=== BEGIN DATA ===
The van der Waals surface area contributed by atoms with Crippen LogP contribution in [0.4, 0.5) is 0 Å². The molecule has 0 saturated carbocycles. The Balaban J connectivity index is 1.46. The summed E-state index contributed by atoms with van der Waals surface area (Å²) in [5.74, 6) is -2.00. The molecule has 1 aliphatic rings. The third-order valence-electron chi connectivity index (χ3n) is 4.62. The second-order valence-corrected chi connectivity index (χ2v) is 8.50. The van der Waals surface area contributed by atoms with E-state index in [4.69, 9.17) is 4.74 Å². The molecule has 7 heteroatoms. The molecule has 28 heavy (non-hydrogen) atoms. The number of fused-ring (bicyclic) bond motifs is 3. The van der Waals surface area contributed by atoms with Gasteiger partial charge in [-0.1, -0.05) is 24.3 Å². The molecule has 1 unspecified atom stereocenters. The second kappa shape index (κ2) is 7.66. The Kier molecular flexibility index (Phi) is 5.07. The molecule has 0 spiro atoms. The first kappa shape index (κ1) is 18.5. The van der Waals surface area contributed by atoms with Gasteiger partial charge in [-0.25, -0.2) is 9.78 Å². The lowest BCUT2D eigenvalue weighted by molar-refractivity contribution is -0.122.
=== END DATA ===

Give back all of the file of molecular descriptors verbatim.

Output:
The van der Waals surface area contributed by atoms with Crippen LogP contribution in [0.4, 0.5) is 0 Å². The molecule has 0 saturated carbocycles. The Balaban J connectivity index is 1.46. The summed E-state index contributed by atoms with van der Waals surface area (Å²) in [5.74, 6) is -2.00. The molecule has 1 aliphatic rings. The third-order valence-electron chi connectivity index (χ3n) is 4.62. The second-order valence-corrected chi connectivity index (χ2v) is 8.50. The van der Waals surface area contributed by atoms with E-state index in [4.69, 9.17) is 4.74 Å². The molecule has 7 heteroatoms. The molecule has 28 heavy (non-hydrogen) atoms. The number of fused-ring (bicyclic) bond motifs is 3. The van der Waals surface area contributed by atoms with Gasteiger partial charge in [-0.1, -0.05) is 24.3 Å². The molecule has 1 unspecified atom stereocenters. The second kappa shape index (κ2) is 7.66. The Kier molecular flexibility index (Phi) is 5.07. The molecule has 0 spiro atoms. The first kappa shape index (κ1) is 18.5. The van der Waals surface area contributed by atoms with Gasteiger partial charge in [-0.25, -0.2) is 9.78 Å². The lowest BCUT2D eigenvalue weighted by molar-refractivity contribution is -0.122.